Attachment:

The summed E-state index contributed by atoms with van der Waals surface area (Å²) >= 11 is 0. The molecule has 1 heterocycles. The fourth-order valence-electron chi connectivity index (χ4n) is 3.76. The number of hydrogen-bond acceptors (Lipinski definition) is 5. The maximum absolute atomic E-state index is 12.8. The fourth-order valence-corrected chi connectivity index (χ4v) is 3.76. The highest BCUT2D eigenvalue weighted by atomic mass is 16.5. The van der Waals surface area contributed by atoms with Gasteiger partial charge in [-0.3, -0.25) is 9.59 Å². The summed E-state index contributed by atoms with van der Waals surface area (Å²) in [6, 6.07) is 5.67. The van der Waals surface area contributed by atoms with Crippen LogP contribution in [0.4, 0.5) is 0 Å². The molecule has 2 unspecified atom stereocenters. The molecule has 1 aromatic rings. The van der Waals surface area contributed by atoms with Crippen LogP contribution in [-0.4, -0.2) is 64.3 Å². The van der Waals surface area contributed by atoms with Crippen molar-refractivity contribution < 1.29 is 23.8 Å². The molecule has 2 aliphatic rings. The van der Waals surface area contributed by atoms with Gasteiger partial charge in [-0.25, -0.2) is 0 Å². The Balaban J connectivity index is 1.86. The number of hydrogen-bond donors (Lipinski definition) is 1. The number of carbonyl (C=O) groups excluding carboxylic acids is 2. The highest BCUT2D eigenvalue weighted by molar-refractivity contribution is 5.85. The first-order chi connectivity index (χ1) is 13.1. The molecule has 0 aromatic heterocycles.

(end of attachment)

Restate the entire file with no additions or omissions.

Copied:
The summed E-state index contributed by atoms with van der Waals surface area (Å²) >= 11 is 0. The molecule has 1 heterocycles. The fourth-order valence-electron chi connectivity index (χ4n) is 3.76. The number of hydrogen-bond acceptors (Lipinski definition) is 5. The maximum absolute atomic E-state index is 12.8. The fourth-order valence-corrected chi connectivity index (χ4v) is 3.76. The highest BCUT2D eigenvalue weighted by atomic mass is 16.5. The van der Waals surface area contributed by atoms with Gasteiger partial charge in [-0.3, -0.25) is 9.59 Å². The summed E-state index contributed by atoms with van der Waals surface area (Å²) in [6, 6.07) is 5.67. The van der Waals surface area contributed by atoms with Crippen LogP contribution in [0.4, 0.5) is 0 Å². The molecule has 2 unspecified atom stereocenters. The molecule has 1 aromatic rings. The van der Waals surface area contributed by atoms with Crippen LogP contribution in [-0.4, -0.2) is 64.3 Å². The van der Waals surface area contributed by atoms with Crippen molar-refractivity contribution < 1.29 is 23.8 Å². The molecule has 2 aliphatic rings. The van der Waals surface area contributed by atoms with Gasteiger partial charge in [-0.25, -0.2) is 0 Å². The Balaban J connectivity index is 1.86. The number of hydrogen-bond donors (Lipinski definition) is 1. The number of carbonyl (C=O) groups excluding carboxylic acids is 2. The highest BCUT2D eigenvalue weighted by molar-refractivity contribution is 5.85. The first-order chi connectivity index (χ1) is 13.1. The molecule has 0 aromatic heterocycles.